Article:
Psychedelic music, which was widespread in America in the 1960s, sought to reproduce hallucinogenic experiences for its listeners with the power of music. Music developed in the context of an underground drug culture and a rebellious and creative population. Psychedelic music has intensively experimented with instruments and studio sounds, using oriental instruments such as the Indian sitar. Music has led to some of the most famous bands and artists in the world and inspired established bands to make cult records.
5. Overview and characteristics –
Psychedelic music encompassed several genres, including rock, pop, and folk. The music was aimed at reaching other states of consciousness, especially those achieved through drug use, including lysergic acid diethylamide (LSD) and marijuana. The music was focused on the psychedelic experience, and exotic instruments such as the board and sitar were often used. The recordings use studio recording techniques to create surreal sounds, including filtering, extreme reverberation, phasing, extended ringtones, and multiple repetitions. Music lyrics often directly or indirectly mention drug or drug and are long, complicated, capricious, esoteric, and informed through the literature.
4. Origin –
Psychedelic music developed on the folk and blues music scene, mostly in the United States, followed by musicians in the UK. The development of music corresponded to the growing popularity of the psychedelic subculture, where folk and jazz musicians began experimenting with drugs. Psychoactive drugs like marijuana, LSD, mescaline, and psilocybin, which produced mind-changing experiences, became popular, and drug lovers like Owsley Stanley, who founded the LSD factory in San Francisco, encouraged drug use. Music was also influenced by non-Western forms of music, especially from India. Several American cities played a key role in the development of music, including New York, San Francisco, and California.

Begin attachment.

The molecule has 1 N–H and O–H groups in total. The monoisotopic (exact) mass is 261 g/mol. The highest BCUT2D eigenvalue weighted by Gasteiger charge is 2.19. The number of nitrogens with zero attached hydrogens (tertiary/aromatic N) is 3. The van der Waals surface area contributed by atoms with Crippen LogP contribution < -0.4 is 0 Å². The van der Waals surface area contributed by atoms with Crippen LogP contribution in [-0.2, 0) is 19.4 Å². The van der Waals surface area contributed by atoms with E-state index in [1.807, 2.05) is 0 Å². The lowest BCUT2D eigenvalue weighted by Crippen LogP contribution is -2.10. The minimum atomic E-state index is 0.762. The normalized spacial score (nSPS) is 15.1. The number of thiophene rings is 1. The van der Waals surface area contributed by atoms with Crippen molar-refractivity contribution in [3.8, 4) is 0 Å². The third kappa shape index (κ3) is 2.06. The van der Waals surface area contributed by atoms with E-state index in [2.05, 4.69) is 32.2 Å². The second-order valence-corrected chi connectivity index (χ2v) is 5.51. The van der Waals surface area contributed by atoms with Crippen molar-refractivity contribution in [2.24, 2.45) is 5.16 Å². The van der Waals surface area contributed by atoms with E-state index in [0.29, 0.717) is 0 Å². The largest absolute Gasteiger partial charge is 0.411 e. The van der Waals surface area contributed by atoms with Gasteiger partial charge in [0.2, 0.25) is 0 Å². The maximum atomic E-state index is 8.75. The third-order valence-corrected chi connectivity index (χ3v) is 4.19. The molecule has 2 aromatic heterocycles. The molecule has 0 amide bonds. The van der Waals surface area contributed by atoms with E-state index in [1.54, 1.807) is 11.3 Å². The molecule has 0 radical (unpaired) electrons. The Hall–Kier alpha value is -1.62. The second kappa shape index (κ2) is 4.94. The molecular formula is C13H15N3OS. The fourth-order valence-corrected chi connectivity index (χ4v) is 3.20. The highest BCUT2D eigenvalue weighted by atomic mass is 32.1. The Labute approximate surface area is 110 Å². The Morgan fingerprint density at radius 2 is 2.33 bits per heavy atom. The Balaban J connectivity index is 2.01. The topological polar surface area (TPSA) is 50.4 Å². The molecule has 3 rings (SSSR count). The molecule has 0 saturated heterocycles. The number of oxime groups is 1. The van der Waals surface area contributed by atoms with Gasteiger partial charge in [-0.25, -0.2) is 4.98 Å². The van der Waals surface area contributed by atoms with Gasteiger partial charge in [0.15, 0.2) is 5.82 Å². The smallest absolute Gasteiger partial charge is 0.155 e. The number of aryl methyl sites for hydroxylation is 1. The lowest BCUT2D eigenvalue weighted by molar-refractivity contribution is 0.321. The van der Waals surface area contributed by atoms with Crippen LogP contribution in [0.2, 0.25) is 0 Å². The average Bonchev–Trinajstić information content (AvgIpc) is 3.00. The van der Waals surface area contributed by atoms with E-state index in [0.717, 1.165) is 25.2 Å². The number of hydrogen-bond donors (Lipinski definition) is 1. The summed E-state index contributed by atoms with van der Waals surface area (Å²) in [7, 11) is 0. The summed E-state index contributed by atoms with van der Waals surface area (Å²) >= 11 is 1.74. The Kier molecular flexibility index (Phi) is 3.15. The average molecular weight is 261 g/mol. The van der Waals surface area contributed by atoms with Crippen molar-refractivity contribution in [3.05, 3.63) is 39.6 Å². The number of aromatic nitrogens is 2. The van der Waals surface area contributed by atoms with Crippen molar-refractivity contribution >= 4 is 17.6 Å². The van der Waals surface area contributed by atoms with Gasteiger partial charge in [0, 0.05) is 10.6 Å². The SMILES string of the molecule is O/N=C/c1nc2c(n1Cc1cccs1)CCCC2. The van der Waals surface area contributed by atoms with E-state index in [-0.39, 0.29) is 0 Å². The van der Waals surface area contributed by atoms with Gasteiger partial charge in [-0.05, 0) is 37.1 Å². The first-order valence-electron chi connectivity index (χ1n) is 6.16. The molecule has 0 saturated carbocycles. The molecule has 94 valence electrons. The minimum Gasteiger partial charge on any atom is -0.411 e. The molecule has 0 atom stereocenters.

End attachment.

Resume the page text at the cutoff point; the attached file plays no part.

3. Expansion and development –
From the cradle of music in San Francisco, it has spread to other parts of the United States. New York, Los Angeles, and Texas were home to their share of psychedelic acts. By 1967, music found its way onto the British folk music scene. The growing hippie movement, characterized by long hair and wild clothes, accepted music as a symbol of dissonance. Psychedelic music later spread to other parts of Europe and inspired numerous bands in countries such as Germany, the Netherlands and Denmark. Asia, Central America, Latin America, and Australia continued to pursue music and increase their international fame.
2. Prominent artists –
Music pioneering bands include 13th-floor elevators based in Texas, Holy Modal Rounders of New York and Grateful Dead of San Francisco. Other bands were Jefferson Airplane, The Doors, Blues Project, Red Krayola, The Byrds, Pink Floyd, Big Brother and Yardbirds. Established groups, including the Beatles and Beach Boys, have also released their own records inspired by psychedelic music.
1. Greater importance and heritage –
Psychedelic music was a social and musical experiment that rebelled against common forms of creativity. Music was born from underground subcultures that dealt with drug use and non-compliance. Music has revolutionized creative forms of expression and paved the way for other musical forms like punk, heavy metal and progressive rock. Psychedelic music still inspires many artists and bands today.